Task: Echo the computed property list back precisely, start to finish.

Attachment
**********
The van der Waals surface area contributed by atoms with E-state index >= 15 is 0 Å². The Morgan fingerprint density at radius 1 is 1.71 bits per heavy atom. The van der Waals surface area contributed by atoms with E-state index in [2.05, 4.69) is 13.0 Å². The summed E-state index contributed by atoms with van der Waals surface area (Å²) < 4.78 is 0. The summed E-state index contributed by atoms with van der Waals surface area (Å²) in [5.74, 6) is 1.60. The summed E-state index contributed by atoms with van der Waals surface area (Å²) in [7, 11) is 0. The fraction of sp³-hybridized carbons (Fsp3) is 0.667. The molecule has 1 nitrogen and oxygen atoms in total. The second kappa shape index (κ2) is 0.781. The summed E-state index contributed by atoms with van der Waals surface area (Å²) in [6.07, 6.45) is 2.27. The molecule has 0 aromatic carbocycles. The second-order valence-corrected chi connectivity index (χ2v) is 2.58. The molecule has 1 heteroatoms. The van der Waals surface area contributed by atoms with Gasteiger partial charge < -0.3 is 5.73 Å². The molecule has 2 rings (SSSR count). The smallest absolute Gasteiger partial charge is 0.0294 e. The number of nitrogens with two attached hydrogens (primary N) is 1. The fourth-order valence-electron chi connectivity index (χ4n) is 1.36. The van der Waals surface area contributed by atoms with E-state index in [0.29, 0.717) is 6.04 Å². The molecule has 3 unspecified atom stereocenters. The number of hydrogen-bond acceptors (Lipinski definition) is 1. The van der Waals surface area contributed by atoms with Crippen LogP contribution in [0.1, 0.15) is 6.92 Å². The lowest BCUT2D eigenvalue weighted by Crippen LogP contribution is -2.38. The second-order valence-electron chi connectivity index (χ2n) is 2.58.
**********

The van der Waals surface area contributed by atoms with E-state index >= 15 is 0 Å². The Morgan fingerprint density at radius 1 is 1.71 bits per heavy atom. The van der Waals surface area contributed by atoms with E-state index in [2.05, 4.69) is 13.0 Å². The summed E-state index contributed by atoms with van der Waals surface area (Å²) < 4.78 is 0. The summed E-state index contributed by atoms with van der Waals surface area (Å²) in [5.74, 6) is 1.60. The summed E-state index contributed by atoms with van der Waals surface area (Å²) in [7, 11) is 0. The fraction of sp³-hybridized carbons (Fsp3) is 0.667. The molecule has 1 nitrogen and oxygen atoms in total. The second kappa shape index (κ2) is 0.781. The summed E-state index contributed by atoms with van der Waals surface area (Å²) in [6.07, 6.45) is 2.27. The molecule has 0 aromatic carbocycles. The second-order valence-corrected chi connectivity index (χ2v) is 2.58. The molecule has 1 heteroatoms. The van der Waals surface area contributed by atoms with Gasteiger partial charge < -0.3 is 5.73 Å². The molecule has 2 rings (SSSR count). The smallest absolute Gasteiger partial charge is 0.0294 e. The number of nitrogens with two attached hydrogens (primary N) is 1. The fourth-order valence-electron chi connectivity index (χ4n) is 1.36. The van der Waals surface area contributed by atoms with E-state index in [0.29, 0.717) is 6.04 Å². The molecule has 3 unspecified atom stereocenters. The number of hydrogen-bond acceptors (Lipinski definition) is 1. The van der Waals surface area contributed by atoms with Crippen LogP contribution in [0.1, 0.15) is 6.92 Å². The lowest BCUT2D eigenvalue weighted by Crippen LogP contribution is -2.38. The second-order valence-electron chi connectivity index (χ2n) is 2.58.